As wind power becomes more common, its unpredictability becomes more of a problem. Sudden drops in wind speed can send grid operators scrambling to cover the shortfall and even cause blackouts; unexpected surges can leave conventional power plants idling, incurring costs and spewing pollution to no purpose.
To address the problem, power-grid operators are combining hyper-local meteorological data and artificial intelligence to predict when the wind turbines installed on their networks will turn. This month, New York’s Independent System Operator (NYISO) announced plans to integrate wind modeling into its grid control schemes by the summer, and the Electric Reliability Council of Texas (ERCOT) plans to fire up a similar system this summer, if not sooner. The California Independent System Operator (Cal-ISO), meanwhile, plans to expand a forecasting program that already covers about a quarter of the state’s wind-power capacity.
What makes these modeling systems accurate and affordable is real-time data supplied by the wind farms themselves: wind speed and direction, plus, in many cases, local temperature, barometric pressure, and humidity. Companies that specialize in weather modeling provide software that, over time, learns to correlate this data with power output and recognize the weather conditions that signal more or less power output in the near future. One of these companies, Albany’s AWS Truewind, is working with California, New York, and Texas, but its competitors include 3 Tier Environmental Forecast Group; Garrad Hassan, in the United Kingdom; and WindLogics, based in St. Paul.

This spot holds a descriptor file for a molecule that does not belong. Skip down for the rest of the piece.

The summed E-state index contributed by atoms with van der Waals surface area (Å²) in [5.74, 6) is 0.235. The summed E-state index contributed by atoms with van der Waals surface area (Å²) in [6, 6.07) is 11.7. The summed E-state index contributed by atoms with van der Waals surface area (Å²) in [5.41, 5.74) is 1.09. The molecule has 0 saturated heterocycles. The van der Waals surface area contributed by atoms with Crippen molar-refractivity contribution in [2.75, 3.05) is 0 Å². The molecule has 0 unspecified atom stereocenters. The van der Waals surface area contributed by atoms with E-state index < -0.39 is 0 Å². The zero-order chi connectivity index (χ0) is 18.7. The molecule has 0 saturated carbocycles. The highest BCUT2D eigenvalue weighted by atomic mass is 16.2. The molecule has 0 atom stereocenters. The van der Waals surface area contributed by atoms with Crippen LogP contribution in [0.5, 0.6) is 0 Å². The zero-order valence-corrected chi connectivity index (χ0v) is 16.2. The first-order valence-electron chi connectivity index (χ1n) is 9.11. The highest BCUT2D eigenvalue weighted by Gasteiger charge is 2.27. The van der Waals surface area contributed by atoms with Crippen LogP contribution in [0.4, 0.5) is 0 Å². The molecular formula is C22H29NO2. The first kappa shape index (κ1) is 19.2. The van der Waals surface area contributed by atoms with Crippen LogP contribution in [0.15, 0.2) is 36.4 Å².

When wind farms were less common, grid controllers could essentially ignore their varying output, as it was all but indistinguishable from natural fluctuations in consumer use. Throttling conventional power plants up or down kept supply and demand balanced. But those days are passing fast. Take NYISO, which had virtually no wind power to contend with five years ago. Today, it has more than 500 megawatts on its grid and proposals pending that would push that to almost 7,000 megawatts. That’s about 17 percent of its current power base.
Texas, which had 4,446 megawatts of wind on its grid by the end of 2007–more than any other state–has already discovered what large-scale wind-power ebbs and flows can do if controllers aren’t watching. “We’ve had some instances recently where we’ve either had some very high prices in the short-term market because of our inability to forecast the wind, or where we’ve actually had to declare emergencies because we were concerned about reliability, in part because we couldn’t see how much wind was on the system,” says Jess Totten, director of electric industry oversight for Texas’s Public Utility Commission.
A sharp drop in wind power was cited as a major cause of emergency power outages ordered by ERCOT on the evening of February 26, for example. Consumers drew far more power than ERCOT had projected, and several conventional power plants did not run as scheduled, but the wind-power shortfall was the last straw.